Instead Engaged Buddhism focuses on mindful actions of understanding, compassion, and peaceful actions. For those who are truly “worked up”, this may sound completely “out of touch” with what is going on. Is your “side” one that is “right” and “just”? The problem with perceptions is that everyone’s perceptions is interpreted by themselves as right! When one is mindful, and can with true understanding listen to the objections of the “other side”, it can become clearer if your position is “right” and “just”. Or if some of your perceptions are correct, but some are just way out of line or need to be adjusted. Now if just everyone would do this we would be in a much more peaceful world!
After all this, what if the “other side” is not understanding, not compassionate, and violent? Yes, that happens, and in-fact history shows that those who are opposite of that with their actions succeed in the long run.
- Rev. Martin Luther King Jr.: Led a peaceful and nonviolent Civil Rights movement which ultimately succeeded in the Civil Rights Act. However during the campaign, many were murdered, attacked, beat up, and imprisoned. Yet, the peaceful and nonviolent actions were a stark contrast to the violent actions of those trying to stop them and led to public outrage over those opposing them, and support of Dr. King’s movement. Selma is a great (and recent) movie related to this.
- Ven. Thich Nhat Hanh: Banned from his native Vietnam (by the South and then the reunified Vietnam) for advocating peace, he met with Dr. Martin Luther King Jr., the United States Secretary of Defense, and many others in order to bring an end to the war. He became a high profile icon of ending the war in Vietnam, and along with peaceful and nonviolent activists, the war ultimately ended. Relations between both countries were as cold as could be after that. However in a true example of impermanence and dependent origination, America and Vietnam are both allies and even have U.S. Navy ships dock in Vietnam ports and participate in training and exercises.
- Ghandhi: Wishing for independence from colonial control by the British Empire, Ghandhi waged a nonviolent and peaceful movement which frustrated even his supporters. The British utilized others to beat them and take other actions, yet the movement largely kept to its peaceful actions. Ghandhi even went as far to say to the British that eventually they would leave (he sure understood impermanence!), and to his inner circle he said we must see the British off as friends (meaning he also understood how things are interdependent). This was important because he knew that the British were not inherently “evil”, and you should always have friends. And in the end, that proved true. The movie Ghandhi, starring the amazing actor Sir Ben Kingsley, is a must see.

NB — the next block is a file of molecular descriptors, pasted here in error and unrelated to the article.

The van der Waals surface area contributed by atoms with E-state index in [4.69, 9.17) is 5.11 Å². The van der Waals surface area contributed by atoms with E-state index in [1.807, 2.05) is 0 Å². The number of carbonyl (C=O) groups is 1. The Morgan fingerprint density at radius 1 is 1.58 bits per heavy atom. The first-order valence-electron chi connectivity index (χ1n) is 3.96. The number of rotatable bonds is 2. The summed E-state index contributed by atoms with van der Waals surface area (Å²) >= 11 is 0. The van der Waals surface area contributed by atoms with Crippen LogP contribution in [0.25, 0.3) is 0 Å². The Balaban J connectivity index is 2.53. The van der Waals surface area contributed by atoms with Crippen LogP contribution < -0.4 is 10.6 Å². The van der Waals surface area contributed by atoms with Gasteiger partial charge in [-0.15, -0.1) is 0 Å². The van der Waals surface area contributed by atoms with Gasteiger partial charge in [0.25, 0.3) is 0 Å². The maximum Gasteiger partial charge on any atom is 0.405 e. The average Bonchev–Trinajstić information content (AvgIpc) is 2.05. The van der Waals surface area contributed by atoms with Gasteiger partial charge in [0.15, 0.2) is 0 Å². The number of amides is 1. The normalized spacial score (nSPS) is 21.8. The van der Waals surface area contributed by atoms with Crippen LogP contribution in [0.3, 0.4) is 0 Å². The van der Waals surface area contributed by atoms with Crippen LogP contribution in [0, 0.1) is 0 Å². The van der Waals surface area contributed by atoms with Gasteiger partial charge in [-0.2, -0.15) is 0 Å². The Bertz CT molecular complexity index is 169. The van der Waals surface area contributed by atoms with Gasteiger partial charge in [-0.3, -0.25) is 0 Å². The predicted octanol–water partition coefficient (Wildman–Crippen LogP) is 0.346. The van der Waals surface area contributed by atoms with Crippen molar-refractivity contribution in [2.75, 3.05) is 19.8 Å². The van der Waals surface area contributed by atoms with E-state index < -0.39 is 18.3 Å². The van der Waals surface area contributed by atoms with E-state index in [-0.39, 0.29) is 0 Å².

Rev. Martin Luther King Jr and Ven. Thich Nhat Hanh
During both the Civil Rights Movement and the Vietnam War, it was inevitable that the two non-violent activists of the time, Rev. Martin L. King, Jr. and Ven. Thich Nhat Hanh, were to meet, and became good friends. Both of these men showed one thing: that engaged, peaceful, and determined action towards peace and justice is as effective…or more so…than violent action. True Bodhisattva’s in our age. I would like to stress this part: they were nonviolent (peaceful), yet still very much engaged, and both accomplished their goals: and end to (legal) discrimination in America, and the end of the Vietnam war.
Dr. Martin Luther King, Jr. nominated Thich Nhat Hanh for the Nobel Peace Prize in 1967 and said of him:
“I know Thich Nhat Hanh, and am privileged to call him my friend… [He is] an apostle of peace and non-violence… He has traveled the world, counseling statesmen, religious leaders, scholars and writers, and enlisting their support. His ideas for peace, if applied, would build a monument to ecumenism, to world brotherhood, to humanity.”
The Fourteen Precepts of Engaged Buddhism
Ven. Thich Nhat Hanh did not stop with just press conferences and meeting with politicians. He created The Order of Interbeing in Saigon on Feburary 5th, 1966. This was truly the first (and perhaps most well known) Engaged Buddhism group. You can learn more about the Order and their fourteen mindfulness trainings are from the Order’s website.
For Buddhists, and anyone else for that matter, who are practicing Engaged Buddhism, his Fourteen Precepts for Engaged Buddhism (from his book “Interbeing“) are perhaps the most important things you, and others who are joining you, should ALWAYS follow. By following all of these precepts (yes, even when it is really hard) you achieve some important things: you will always be mindful, lawful, respectful, compassionate, understanding, and present. While that sounds like you are achieving nothing (especially when the news appears to always show violence and anger), you are actually achieving a lot. “Regular people” see what you are doing, and will be more willing to understand your message. If your message is right, then they will see it as such. If you have violent or uncompassionate actions, your message becomes irrelevant to them.
During a demonstration, protest, etc., if you see anyone violating any of these precepts, such as causing violence or destroying life and property, report them to the authorities without a second thought. If you are on the side of good, then do good. Anyone who is not being mindful, peaceful, and non-violent is not on your side, and thus is not on the side of what is right and just.